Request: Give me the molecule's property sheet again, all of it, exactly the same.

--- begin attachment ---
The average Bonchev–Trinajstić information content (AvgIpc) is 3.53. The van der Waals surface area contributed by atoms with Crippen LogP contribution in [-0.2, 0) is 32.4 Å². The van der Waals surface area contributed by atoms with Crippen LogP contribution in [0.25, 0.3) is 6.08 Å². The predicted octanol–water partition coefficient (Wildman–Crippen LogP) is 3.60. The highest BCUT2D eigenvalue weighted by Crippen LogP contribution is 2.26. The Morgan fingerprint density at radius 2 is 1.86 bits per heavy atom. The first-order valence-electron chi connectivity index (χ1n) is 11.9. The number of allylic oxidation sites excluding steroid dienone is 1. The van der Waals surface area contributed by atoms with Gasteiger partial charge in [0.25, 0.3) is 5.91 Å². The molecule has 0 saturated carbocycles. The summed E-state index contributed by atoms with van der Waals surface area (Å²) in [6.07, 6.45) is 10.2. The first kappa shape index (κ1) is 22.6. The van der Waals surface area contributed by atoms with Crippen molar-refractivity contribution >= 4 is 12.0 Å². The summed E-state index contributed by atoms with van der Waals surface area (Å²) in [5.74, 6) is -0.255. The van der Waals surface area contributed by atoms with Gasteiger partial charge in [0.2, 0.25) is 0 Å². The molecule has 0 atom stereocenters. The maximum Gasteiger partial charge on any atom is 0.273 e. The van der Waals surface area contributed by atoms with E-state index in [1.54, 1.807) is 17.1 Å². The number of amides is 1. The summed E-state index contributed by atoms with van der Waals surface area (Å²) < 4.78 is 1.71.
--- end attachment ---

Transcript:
The average Bonchev–Trinajstić information content (AvgIpc) is 3.53. The van der Waals surface area contributed by atoms with Crippen LogP contribution in [-0.2, 0) is 32.4 Å². The van der Waals surface area contributed by atoms with Crippen LogP contribution in [0.25, 0.3) is 6.08 Å². The predicted octanol–water partition coefficient (Wildman–Crippen LogP) is 3.60. The highest BCUT2D eigenvalue weighted by Crippen LogP contribution is 2.26. The Morgan fingerprint density at radius 2 is 1.86 bits per heavy atom. The first-order valence-electron chi connectivity index (χ1n) is 11.9. The number of allylic oxidation sites excluding steroid dienone is 1. The van der Waals surface area contributed by atoms with Gasteiger partial charge in [0.25, 0.3) is 5.91 Å². The molecule has 0 saturated carbocycles. The summed E-state index contributed by atoms with van der Waals surface area (Å²) in [6.07, 6.45) is 10.2. The first kappa shape index (κ1) is 22.6. The van der Waals surface area contributed by atoms with Crippen molar-refractivity contribution >= 4 is 12.0 Å². The summed E-state index contributed by atoms with van der Waals surface area (Å²) in [5.74, 6) is -0.255. The van der Waals surface area contributed by atoms with Gasteiger partial charge in [0.2, 0.25) is 0 Å². The molecule has 0 atom stereocenters. The maximum Gasteiger partial charge on any atom is 0.273 e. The van der Waals surface area contributed by atoms with E-state index in [1.54, 1.807) is 17.1 Å². The number of amides is 1. The summed E-state index contributed by atoms with van der Waals surface area (Å²) < 4.78 is 1.71.